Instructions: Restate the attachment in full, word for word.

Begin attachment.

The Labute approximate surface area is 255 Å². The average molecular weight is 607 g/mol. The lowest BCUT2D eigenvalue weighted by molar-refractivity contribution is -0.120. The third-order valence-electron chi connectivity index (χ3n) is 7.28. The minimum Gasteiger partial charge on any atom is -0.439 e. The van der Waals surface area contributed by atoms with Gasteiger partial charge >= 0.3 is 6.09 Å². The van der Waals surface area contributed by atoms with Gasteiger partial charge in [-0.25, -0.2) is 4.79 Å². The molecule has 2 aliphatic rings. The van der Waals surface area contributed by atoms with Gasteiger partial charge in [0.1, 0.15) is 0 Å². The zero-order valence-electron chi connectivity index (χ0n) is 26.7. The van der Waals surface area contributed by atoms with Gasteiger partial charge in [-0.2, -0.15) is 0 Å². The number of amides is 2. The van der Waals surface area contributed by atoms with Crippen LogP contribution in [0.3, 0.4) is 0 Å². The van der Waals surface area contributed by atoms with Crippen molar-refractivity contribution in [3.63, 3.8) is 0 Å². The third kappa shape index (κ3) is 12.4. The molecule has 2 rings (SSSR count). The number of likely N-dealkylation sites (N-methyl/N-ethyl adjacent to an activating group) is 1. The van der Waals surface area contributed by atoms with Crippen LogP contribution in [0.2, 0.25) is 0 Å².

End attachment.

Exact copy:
The Labute approximate surface area is 255 Å². The average molecular weight is 607 g/mol. The lowest BCUT2D eigenvalue weighted by molar-refractivity contribution is -0.120. The third-order valence-electron chi connectivity index (χ3n) is 7.28. The minimum Gasteiger partial charge on any atom is -0.439 e. The van der Waals surface area contributed by atoms with Gasteiger partial charge >= 0.3 is 6.09 Å². The van der Waals surface area contributed by atoms with Gasteiger partial charge in [-0.25, -0.2) is 4.79 Å². The molecule has 2 aliphatic rings. The van der Waals surface area contributed by atoms with Gasteiger partial charge in [0.1, 0.15) is 0 Å². The zero-order valence-electron chi connectivity index (χ0n) is 26.7. The van der Waals surface area contributed by atoms with Gasteiger partial charge in [-0.2, -0.15) is 0 Å². The number of amides is 2. The van der Waals surface area contributed by atoms with Crippen LogP contribution in [0.3, 0.4) is 0 Å². The van der Waals surface area contributed by atoms with Crippen molar-refractivity contribution in [3.63, 3.8) is 0 Å². The third kappa shape index (κ3) is 12.4. The molecule has 2 rings (SSSR count). The number of likely N-dealkylation sites (N-methyl/N-ethyl adjacent to an activating group) is 1. The van der Waals surface area contributed by atoms with Crippen LogP contribution in [0.2, 0.25) is 0 Å².